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John Skelton and Poetic Authority: Defining the Liberty to Speak
     

John Skelton and Poetic Authority: Defining the Liberty to Speak

by Jane Griffiths
 

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John Skelton and Poetic Authority is the first book-length study of Skelton for almost twenty years, and the first to trace the roots of his poetic theory to his practice as a writer and translator. It demonstrates that much of what has been found challenging in his work may be attributed to his attempt to reconcile existing views of the poet's role in society with

Overview

John Skelton and Poetic Authority is the first book-length study of Skelton for almost twenty years, and the first to trace the roots of his poetic theory to his practice as a writer and translator. It demonstrates that much of what has been found challenging in his work may be attributed to his attempt to reconcile existing views of the poet's role in society with discoveries about the writing process itself. The result is a highly idiosyncratic poetics that locates the poet's authority decisively within his own person, yet at the same time predicates his 'liberty to speak' upon the existence of an engaged, imaginative audience. Skelton is frequently treated as a maverick, but this book places his theory and practice firmly in the context of later sixteenth as well as fifteenth-century traditions. Focusing on his relations with both past and present readers, it reassess his place in the English literary canon.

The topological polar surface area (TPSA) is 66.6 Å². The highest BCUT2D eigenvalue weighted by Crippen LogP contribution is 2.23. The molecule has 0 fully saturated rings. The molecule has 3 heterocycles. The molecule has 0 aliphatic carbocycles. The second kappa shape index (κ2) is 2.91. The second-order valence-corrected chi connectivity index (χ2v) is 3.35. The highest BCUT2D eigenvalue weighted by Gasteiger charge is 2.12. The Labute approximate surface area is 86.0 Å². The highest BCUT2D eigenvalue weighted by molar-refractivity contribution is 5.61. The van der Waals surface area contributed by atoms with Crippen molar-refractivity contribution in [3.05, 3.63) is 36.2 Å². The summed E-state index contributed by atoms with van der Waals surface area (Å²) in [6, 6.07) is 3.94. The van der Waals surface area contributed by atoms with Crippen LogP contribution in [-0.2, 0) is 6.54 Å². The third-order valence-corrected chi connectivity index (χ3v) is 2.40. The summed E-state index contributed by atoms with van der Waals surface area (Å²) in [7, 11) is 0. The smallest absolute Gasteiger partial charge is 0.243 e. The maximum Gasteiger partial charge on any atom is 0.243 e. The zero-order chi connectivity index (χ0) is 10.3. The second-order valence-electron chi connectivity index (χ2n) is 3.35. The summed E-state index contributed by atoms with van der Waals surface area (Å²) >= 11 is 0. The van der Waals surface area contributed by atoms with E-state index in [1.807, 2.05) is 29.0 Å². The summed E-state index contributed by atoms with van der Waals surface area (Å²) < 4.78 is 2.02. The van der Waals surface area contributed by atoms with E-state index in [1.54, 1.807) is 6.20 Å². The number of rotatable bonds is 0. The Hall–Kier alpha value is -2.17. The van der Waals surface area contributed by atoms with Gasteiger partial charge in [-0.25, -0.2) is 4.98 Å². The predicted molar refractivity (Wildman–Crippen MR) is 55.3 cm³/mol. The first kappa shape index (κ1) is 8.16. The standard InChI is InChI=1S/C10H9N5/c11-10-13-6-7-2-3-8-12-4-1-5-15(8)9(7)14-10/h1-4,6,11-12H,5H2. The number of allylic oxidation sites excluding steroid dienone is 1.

Editorial Reviews

From the Publisher

"A patient, scrupulous book.... Griffiths's book admirably joins forces with readers who insist on this power in his work, discovered through its antic motions."--Theresa Krier, Sixteenth Century Journal

"Griffiths has achieved admirably what she set out to do."--Deanne Williams, Speculum

Product Details

ISBN-13:
9780191515194
Publisher:
Oxford University Press
Publication date:
02/23/2006
Series:
Oxford English Monographs
Sold by:
Barnes & Noble
Format:
NOOK Book
File size:
470 KB

Meet the Author

Jane Griffiths was born in Exeter but brought up in Holland. After reading English at Oxford, where her poem 'The House' won the Newdigate Prize, she worked as a bookbinder and lecturer in London and Norfolk. She subsequently returned to Oxford, where she completed her doctorate on John Skelton and worked as an assistant editor on the Oxford English Dictionary. She now teaches English at St Edmund Hall.

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